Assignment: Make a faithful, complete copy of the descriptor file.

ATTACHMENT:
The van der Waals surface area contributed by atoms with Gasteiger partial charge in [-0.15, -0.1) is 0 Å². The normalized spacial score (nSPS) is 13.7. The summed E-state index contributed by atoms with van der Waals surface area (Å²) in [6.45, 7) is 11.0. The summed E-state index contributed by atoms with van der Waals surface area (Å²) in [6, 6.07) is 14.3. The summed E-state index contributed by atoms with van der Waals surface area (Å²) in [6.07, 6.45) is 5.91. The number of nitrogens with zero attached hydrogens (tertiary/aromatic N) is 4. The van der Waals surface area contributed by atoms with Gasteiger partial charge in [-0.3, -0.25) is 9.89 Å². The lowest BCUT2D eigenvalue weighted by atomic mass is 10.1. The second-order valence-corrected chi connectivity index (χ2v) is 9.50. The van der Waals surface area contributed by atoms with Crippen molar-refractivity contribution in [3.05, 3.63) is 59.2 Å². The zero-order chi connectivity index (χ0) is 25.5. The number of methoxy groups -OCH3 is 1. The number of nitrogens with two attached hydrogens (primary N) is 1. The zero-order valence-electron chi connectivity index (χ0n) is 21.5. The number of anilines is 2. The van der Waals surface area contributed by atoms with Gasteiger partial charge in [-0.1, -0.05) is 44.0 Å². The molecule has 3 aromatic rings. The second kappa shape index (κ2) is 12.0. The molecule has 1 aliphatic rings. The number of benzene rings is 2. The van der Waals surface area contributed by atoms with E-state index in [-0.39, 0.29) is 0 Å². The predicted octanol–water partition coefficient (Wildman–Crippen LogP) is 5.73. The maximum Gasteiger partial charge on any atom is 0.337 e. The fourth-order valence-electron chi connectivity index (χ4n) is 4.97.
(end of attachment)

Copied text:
The van der Waals surface area contributed by atoms with Gasteiger partial charge in [-0.15, -0.1) is 0 Å². The normalized spacial score (nSPS) is 13.7. The summed E-state index contributed by atoms with van der Waals surface area (Å²) in [6.45, 7) is 11.0. The summed E-state index contributed by atoms with van der Waals surface area (Å²) in [6, 6.07) is 14.3. The summed E-state index contributed by atoms with van der Waals surface area (Å²) in [6.07, 6.45) is 5.91. The number of nitrogens with zero attached hydrogens (tertiary/aromatic N) is 4. The van der Waals surface area contributed by atoms with Gasteiger partial charge in [-0.3, -0.25) is 9.89 Å². The lowest BCUT2D eigenvalue weighted by atomic mass is 10.1. The second-order valence-corrected chi connectivity index (χ2v) is 9.50. The van der Waals surface area contributed by atoms with Crippen molar-refractivity contribution in [3.05, 3.63) is 59.2 Å². The zero-order chi connectivity index (χ0) is 25.5. The number of methoxy groups -OCH3 is 1. The number of nitrogens with two attached hydrogens (primary N) is 1. The zero-order valence-electron chi connectivity index (χ0n) is 21.5. The number of anilines is 2. The van der Waals surface area contributed by atoms with Gasteiger partial charge in [-0.1, -0.05) is 44.0 Å². The molecule has 3 aromatic rings. The second kappa shape index (κ2) is 12.0. The molecule has 1 aliphatic rings. The number of benzene rings is 2. The van der Waals surface area contributed by atoms with E-state index in [-0.39, 0.29) is 0 Å². The predicted octanol–water partition coefficient (Wildman–Crippen LogP) is 5.73. The maximum Gasteiger partial charge on any atom is 0.337 e. The fourth-order valence-electron chi connectivity index (χ4n) is 4.97.